cumulated in W

i

according to Equation (2). Choosing

w

i+1

= 1 for each valid point found in the (i + 1)th

frame, results in simple averaging over time. Unfor-

tunately, according to our experiments, the constant

value for the weight affects the synthetic model up-

dating process in the following way. The objects in

the model located close to the sensor (≤ 1.5 m) are

created properly, while the objects located at a ≥ 2.5

m distance are being melted, signiﬁcantly deformed

or even completely destroyed.

2.2 Distance-related weight Deﬁnition

and Updating Strategies

In this paper, we utilize the weight deﬁnition which

has been already proposed in (Javan Hemmat et al.,

2014a; Javan Hemmat et al., 2014b) to guarantee the

assignment of higher weights to points in the scene

located on closer distances to the sensor. Based on

the sensor features and scene characteristics, there is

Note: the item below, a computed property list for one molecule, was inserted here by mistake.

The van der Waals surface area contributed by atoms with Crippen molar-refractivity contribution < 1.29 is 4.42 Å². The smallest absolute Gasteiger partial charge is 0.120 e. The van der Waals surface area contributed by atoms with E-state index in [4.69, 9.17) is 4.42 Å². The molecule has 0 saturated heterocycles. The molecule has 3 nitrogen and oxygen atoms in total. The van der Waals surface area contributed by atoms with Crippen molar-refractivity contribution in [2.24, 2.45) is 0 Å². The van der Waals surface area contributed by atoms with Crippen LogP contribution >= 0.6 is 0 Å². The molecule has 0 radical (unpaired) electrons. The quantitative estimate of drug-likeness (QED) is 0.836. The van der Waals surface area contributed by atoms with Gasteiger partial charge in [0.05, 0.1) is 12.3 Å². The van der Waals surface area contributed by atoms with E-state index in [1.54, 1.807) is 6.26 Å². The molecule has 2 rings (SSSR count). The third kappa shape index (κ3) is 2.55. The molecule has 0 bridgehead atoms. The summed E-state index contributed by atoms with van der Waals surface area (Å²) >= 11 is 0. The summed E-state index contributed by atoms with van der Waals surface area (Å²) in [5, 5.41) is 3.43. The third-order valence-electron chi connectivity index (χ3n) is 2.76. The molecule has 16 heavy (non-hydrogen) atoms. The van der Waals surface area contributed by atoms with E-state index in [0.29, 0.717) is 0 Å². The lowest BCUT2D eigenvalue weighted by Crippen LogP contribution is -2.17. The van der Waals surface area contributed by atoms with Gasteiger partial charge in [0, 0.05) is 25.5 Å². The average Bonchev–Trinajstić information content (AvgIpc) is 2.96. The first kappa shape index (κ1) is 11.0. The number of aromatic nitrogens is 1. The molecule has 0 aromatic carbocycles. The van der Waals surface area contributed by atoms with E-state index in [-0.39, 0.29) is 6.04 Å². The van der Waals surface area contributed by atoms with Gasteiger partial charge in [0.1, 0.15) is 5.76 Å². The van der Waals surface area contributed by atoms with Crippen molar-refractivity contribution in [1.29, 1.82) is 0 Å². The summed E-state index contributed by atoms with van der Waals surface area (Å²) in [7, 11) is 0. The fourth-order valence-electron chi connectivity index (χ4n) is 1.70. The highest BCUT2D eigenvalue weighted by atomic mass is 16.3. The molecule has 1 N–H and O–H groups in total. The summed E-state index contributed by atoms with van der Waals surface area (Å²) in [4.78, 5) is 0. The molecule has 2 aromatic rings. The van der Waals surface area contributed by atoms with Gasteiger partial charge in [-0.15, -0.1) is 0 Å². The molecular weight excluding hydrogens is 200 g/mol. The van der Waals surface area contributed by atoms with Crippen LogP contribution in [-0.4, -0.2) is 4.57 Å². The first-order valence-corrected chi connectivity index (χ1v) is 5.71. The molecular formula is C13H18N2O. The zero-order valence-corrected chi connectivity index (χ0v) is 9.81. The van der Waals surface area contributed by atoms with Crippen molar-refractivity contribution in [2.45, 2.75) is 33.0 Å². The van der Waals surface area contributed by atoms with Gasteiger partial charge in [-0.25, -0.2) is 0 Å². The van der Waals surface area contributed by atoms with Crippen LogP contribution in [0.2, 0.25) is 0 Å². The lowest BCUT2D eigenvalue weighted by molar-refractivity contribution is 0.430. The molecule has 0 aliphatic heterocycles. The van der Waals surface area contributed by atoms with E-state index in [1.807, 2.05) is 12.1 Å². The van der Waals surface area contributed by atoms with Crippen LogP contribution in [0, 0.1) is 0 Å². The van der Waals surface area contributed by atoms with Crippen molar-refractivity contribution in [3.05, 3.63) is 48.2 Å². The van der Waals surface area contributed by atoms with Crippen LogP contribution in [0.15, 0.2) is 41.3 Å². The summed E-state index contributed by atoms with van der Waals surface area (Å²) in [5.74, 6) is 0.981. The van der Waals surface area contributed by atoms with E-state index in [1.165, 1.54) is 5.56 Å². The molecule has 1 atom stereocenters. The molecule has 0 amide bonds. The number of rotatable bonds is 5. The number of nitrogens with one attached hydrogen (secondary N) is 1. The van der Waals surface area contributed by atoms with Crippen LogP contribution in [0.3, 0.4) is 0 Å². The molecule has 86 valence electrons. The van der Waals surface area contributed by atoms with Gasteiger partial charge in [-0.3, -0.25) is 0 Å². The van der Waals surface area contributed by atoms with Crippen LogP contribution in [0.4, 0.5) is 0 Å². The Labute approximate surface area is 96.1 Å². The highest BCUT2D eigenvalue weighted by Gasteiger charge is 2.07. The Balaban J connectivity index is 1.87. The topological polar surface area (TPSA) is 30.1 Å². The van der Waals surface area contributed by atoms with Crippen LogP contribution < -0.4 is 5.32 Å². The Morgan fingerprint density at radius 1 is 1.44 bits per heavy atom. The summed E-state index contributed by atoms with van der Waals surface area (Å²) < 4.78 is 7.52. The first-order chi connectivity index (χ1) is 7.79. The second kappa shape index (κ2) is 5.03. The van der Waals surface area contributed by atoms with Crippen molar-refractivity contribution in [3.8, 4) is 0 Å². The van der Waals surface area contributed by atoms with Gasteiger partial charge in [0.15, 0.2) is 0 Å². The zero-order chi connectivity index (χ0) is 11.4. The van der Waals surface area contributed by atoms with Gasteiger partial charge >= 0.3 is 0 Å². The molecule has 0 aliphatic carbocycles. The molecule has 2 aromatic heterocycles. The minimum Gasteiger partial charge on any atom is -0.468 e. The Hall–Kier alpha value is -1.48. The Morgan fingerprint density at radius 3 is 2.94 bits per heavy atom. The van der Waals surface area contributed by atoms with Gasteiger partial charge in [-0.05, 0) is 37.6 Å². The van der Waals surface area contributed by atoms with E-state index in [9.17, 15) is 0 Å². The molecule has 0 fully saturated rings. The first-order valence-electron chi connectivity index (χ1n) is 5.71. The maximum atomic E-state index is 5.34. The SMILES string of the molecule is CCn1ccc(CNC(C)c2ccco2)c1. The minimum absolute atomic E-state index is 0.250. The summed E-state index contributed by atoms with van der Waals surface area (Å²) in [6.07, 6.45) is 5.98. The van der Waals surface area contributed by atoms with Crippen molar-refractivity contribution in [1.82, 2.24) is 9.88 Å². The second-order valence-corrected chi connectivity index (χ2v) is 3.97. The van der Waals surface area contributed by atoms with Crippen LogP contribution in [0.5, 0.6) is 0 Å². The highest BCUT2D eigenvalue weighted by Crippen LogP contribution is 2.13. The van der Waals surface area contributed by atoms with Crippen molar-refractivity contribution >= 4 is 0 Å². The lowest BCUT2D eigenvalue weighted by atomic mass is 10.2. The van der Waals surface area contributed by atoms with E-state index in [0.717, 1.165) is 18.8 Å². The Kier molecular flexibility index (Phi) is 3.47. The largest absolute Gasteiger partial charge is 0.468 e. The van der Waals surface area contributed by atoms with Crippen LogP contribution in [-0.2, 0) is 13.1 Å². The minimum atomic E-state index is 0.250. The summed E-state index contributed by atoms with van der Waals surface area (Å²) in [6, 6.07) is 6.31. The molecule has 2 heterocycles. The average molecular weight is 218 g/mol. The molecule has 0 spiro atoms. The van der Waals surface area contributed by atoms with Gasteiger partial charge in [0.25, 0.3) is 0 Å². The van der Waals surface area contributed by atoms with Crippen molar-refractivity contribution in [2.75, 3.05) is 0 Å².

a valid range for depth data, deﬁned between a maxi-

mum and a minimum distance, d

max

and d

min

, respec-

tively. In addition, the weight is bounded between 0

and a maximum weight W

max

. The following equation

deﬁnes a weight based on the distance to the sensor,

specifying

weight

depth point

(x) =

1

d

(

x)

2

−

1

d

2

max

1

d

2

min

−

1

d

2

max

∗W

max

. (3)

For each depth value x with distance d(x) in the

valid range between d

min

and d

max

, the corresponding

weight is mapped to a value between 0 and W

max

.

In conventional TSDF model implementations,

the model is straightforwardly updated with constant-

weight strategy (weight value is unity). The weight

deﬁnition, introduced by Equation (3), enables us

to distinguish between closer and further distances.

Therefore, we can exploit this weight deﬁnition to in-

telligently update the TSDF model. The intelligent

update prevents more accurate values being overwrit-

ten by less accurate data. This updating strategy guar-

antees that the synthetic 3D model is updated by the

most accurate data available during the update pro-

cess.

Distance-Aware (DA) updating Method

Each voxel value in the synthetic 3D model is up-

dated based on a straightforward intelligent rule: “if

a voxel value has already been updated by a distance